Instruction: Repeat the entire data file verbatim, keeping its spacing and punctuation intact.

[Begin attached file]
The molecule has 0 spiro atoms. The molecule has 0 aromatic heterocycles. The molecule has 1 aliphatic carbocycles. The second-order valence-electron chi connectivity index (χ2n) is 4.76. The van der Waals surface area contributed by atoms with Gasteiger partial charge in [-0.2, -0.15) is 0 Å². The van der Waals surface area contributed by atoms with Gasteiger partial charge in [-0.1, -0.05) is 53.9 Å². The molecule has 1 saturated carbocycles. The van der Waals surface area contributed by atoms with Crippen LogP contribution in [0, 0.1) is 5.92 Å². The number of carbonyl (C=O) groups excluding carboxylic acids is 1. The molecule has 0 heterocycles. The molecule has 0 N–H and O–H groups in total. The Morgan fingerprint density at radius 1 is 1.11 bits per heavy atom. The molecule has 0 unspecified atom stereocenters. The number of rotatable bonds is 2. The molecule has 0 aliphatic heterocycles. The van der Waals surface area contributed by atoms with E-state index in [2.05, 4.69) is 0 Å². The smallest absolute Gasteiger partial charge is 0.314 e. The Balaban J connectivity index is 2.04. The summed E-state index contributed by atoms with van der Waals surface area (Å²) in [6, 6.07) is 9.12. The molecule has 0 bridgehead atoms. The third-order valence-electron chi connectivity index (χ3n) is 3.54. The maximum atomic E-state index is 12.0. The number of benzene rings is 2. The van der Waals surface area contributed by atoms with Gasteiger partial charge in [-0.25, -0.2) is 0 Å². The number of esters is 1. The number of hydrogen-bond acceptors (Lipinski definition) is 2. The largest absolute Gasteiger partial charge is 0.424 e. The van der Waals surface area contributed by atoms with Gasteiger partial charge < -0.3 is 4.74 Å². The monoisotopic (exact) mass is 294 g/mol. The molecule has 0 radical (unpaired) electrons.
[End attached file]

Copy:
The molecule has 0 spiro atoms. The molecule has 0 aromatic heterocycles. The molecule has 1 aliphatic carbocycles. The second-order valence-electron chi connectivity index (χ2n) is 4.76. The van der Waals surface area contributed by atoms with Gasteiger partial charge in [-0.2, -0.15) is 0 Å². The van der Waals surface area contributed by atoms with Gasteiger partial charge in [-0.1, -0.05) is 53.9 Å². The molecule has 1 saturated carbocycles. The van der Waals surface area contributed by atoms with Crippen LogP contribution in [0, 0.1) is 5.92 Å². The number of carbonyl (C=O) groups excluding carboxylic acids is 1. The molecule has 0 heterocycles. The molecule has 0 N–H and O–H groups in total. The Morgan fingerprint density at radius 1 is 1.11 bits per heavy atom. The molecule has 0 unspecified atom stereocenters. The number of rotatable bonds is 2. The molecule has 0 aliphatic heterocycles. The van der Waals surface area contributed by atoms with E-state index in [2.05, 4.69) is 0 Å². The smallest absolute Gasteiger partial charge is 0.314 e. The Balaban J connectivity index is 2.04. The summed E-state index contributed by atoms with van der Waals surface area (Å²) in [6, 6.07) is 9.12. The molecule has 0 bridgehead atoms. The third-order valence-electron chi connectivity index (χ3n) is 3.54. The maximum atomic E-state index is 12.0. The number of benzene rings is 2. The van der Waals surface area contributed by atoms with Gasteiger partial charge in [-0.25, -0.2) is 0 Å². The number of esters is 1. The number of hydrogen-bond acceptors (Lipinski definition) is 2. The largest absolute Gasteiger partial charge is 0.424 e. The van der Waals surface area contributed by atoms with Gasteiger partial charge < -0.3 is 4.74 Å². The monoisotopic (exact) mass is 294 g/mol. The molecule has 0 radical (unpaired) electrons.